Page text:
Matthew Lester: Rising food prices, a spark that ignites unrest

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Matthew Lester: Rising food prices, a spark that ignites unrest
Matthew Lester: Rising food prices, a spark that ignites unrest

“Cry havoc – and let loose the Dogs of War.” Frederick Forsyth didn’t pen the line. He borrowed the dogs of war from William Shakespeare’s Julius Caesar and wrote his book about a British Rambo beating up Africa. It was big stuff in the 1980’s and probably racist by today’s standards.

The opening scene portrays the chaos at an African airport as a country goes up in flames under a dictator. In the darkest hours of the old RSA I often wondered if it could happen here? And I still wonder today.
Many anticipated that the ANC would lose much ground in this year’s election. But they just had to bring out the flags and the struggle songs and all was forgiven. Malema did well, but not as well as some predicted in the weeks before the election.

In the last 10 years we have seen what happens when an articulate leader hits the stage. JZ’sUmshini wam was enough to get rid of Mbeki. Malema can draw a huge crowd with a cow towed in behind a Mercedes. But neither has effectively converted the opportunities they have created.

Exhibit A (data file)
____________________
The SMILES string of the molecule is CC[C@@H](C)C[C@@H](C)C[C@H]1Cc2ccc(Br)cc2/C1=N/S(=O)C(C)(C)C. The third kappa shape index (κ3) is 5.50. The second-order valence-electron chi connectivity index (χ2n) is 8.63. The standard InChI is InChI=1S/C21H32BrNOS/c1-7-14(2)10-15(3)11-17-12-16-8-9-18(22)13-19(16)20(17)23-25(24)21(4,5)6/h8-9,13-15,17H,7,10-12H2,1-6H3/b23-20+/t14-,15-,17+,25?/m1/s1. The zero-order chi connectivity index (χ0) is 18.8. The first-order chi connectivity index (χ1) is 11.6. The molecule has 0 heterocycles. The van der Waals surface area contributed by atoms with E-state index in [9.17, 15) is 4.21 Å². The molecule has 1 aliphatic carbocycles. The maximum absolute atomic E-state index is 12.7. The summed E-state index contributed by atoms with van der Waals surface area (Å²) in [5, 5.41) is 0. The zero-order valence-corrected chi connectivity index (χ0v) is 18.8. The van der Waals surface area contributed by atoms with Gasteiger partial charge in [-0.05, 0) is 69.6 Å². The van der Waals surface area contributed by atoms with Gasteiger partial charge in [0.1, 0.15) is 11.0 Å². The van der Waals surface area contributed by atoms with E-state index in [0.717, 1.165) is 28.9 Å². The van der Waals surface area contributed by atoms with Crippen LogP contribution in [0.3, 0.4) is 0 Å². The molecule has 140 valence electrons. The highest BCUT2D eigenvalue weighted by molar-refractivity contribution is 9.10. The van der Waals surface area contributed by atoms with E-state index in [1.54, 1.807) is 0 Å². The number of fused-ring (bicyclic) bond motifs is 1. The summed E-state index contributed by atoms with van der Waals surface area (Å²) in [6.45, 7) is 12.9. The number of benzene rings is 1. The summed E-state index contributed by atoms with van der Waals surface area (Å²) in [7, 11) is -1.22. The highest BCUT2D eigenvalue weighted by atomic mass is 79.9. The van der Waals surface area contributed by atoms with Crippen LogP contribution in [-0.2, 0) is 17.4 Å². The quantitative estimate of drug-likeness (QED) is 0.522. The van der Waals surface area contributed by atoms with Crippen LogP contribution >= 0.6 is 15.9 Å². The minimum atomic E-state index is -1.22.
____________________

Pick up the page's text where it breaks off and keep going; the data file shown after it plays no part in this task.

But what of ‘cometh the hour cometh the man.’ Take embattled Zwelinzima Vavi. He has huge talent and a huge social media presence, 201 000 on twitter alone. He uses it most responsibly. But what if he didn’t? Or if someone else emerges and from nothing to become a modern day cross between Che Guevara and Justin Bieber?

If there were to be a flashpoint event we could be in real trouble. The 1976 Soweto uprising was sort of controlled by massive force from the police, army and reserves. It took everything they had. Remember there was conscription back then.
The crisis following Chris Hani’s assassination was controlled by Mandela and Tutu. But today’s leaders cannot follow these acts.

Could RSA control the social unrest following on from a crisis moment today? I doubt it. Perhaps a jet would arrive at Waterkloof airbase ex India. And that would be it.

We have to trust that the vast majority of the 54 million South Africans are peaceful people. That’s a big ask considering our past and an unemployment rate above 25%.

What would happen if the Ebola virus got into RSA?. I don’t know the first thing about it. But if Ebola got into South Africa’s underprivileged community there would be chaos.

Are we really sure we have all the checks and balances in place. Yes, the airports may be on high alert. But if we cannot currently contain the tons of contraband coming across our Northern border how can we be sure that a fluke case cannot get in. I don’t think we can.

This all sounds like the doom and gloom spread by an old Rhodesian ‘whenwe.’ Get to the point Matthew!.

Try this scenario.

Try this scenario
Three month graph of the oil price in US Dollars – down sharply

In recent weeks the oil price (right) has dropped significantly.